Kim shares with us a wonderful way to tell the Easter story to your children while baking Easter Cookies. Click HERE to see the recipe. I plan on trying this one this year.
You could also craft a crown of thorns using thorny branches found in your local area. Rose bush, honey locust tree, etc. Remember to wear sturdy gloves. OR you could purchase a wreath from a local craft store and glue toothpicks out from it. Like Just Another Day in Paradise did Here.
Turn out your lights for three hours during the evening to signify the three hours that darkness that came when Christ was crucified.
Saturday – The Jewish Sabbath
Scriptures: Matthew 27:62-66, Luke 23:56
Eat a Jerusalem Dinner.
We eat this dinner every April 6th which is when we celebrate the birth of Jesus. It’s also wonderful to prepare at Christmas time.
We try and eat this dinner as they would have back then. Sitting on mats of the floor and eating out of a common bowl with mainly our fingers. Candlelight also helps add to the atmosphere. We eat foods mentioned in the Bible as as we eat them we discuss the life and teachings of Jesus Christ. Extra bonus if you dress in costume. We serve the food in wooden bowls and baskets.
MENU & SCRIPTURES
Water (John 4:6-15) The woman of the well
Butter and Milk (Gen 18:8) he took butter and milk
Honey (Ex. 3:8) land flowing with milk and honey
Bread – Served in baskets (Matthew 14:17 & John 6:32)-Five loaves and two fishes
Unleavened Bread (Mark 14:22) The Last Supper Jesus’ body is represented by bread in the Sacrament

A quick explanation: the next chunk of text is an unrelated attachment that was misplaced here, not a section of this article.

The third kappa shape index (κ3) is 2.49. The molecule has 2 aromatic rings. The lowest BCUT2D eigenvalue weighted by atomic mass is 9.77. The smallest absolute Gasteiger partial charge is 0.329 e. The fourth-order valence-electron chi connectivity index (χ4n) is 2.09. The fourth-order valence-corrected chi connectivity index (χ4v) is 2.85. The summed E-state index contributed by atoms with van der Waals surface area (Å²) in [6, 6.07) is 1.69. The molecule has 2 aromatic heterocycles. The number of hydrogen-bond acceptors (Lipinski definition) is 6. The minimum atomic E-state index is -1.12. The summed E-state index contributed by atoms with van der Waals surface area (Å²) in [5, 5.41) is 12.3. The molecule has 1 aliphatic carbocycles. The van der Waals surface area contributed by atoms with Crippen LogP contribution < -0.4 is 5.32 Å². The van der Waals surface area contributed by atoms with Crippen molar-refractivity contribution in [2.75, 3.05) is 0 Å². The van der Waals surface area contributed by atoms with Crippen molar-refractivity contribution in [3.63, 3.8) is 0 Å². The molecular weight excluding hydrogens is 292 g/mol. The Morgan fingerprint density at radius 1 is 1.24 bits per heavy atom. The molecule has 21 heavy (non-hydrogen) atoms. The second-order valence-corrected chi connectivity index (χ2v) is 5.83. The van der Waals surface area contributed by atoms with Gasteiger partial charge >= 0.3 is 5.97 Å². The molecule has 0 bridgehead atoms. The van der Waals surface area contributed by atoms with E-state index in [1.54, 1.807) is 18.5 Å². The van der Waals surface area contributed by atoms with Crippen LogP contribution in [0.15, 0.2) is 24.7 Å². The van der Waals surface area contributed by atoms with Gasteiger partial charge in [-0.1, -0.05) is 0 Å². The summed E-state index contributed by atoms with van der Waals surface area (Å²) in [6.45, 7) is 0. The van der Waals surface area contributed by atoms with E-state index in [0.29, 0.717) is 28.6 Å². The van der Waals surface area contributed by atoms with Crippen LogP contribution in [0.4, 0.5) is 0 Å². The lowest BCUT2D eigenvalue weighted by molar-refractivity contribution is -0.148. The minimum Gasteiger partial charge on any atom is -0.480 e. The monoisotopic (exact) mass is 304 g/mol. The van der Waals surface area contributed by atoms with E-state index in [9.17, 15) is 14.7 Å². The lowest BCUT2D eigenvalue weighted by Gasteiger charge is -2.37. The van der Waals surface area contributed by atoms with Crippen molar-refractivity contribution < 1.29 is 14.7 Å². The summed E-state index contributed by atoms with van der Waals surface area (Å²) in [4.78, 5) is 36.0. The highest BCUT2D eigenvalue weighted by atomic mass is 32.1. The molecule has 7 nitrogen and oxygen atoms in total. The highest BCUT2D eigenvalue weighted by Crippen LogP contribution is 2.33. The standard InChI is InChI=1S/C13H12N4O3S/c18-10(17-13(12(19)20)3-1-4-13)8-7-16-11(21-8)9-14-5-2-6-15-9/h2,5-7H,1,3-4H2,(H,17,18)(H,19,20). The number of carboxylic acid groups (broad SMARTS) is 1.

Corn on the Cob (Luke 6:1) Disciples eating on the Sabbath
Fish (Broiled Luke24:4 -Matthew 14:17)-Five loaves and two fishes & (Matthew 4:19)-I will make you fishers of men
Grapes (Revelations 14:18) her grapes are fully ripe
Honey- we drizzle this on the bread (Matt 3:4) John the Baptist’s diet.
& Locusts (chocolate covered raisins)
Grape Juice -Represents Wine (John 2:7-11) Miracle of Water to Wine – was the beginning of Jesus’s miracles.
Salt (Matt 5:13) Ye are the salt of the earth
Mustard seasoning (Mark 4:31) kingdom of heaven is like mustard seed
Olives (Roman 11:17) or
For those who don’t like fish then I know this one is a stretch but:
Chicken (Matt 23:37) Even as a hen gathereth her chicks
We pass the items around the table one at a time and we talk about stories of Jesus or read the scriptures that apply to the food.
Scriptures: Matthew 28:1-15, Mark 16:1-12, Luke 24:1-49 and John 20:1-23
We love to eat our Breakfast Easter rolls (recipe HERE) and listen to Handel’s “Hallelujah Chorus” from the Messiah.
Along with a traditional Easter Dinner find a quiet time as a family to review the week and talk about how you can honor him now.
Hope you and your family have a wonderful Christ-Centered Easter this year. What are some of the ways you keep Easter?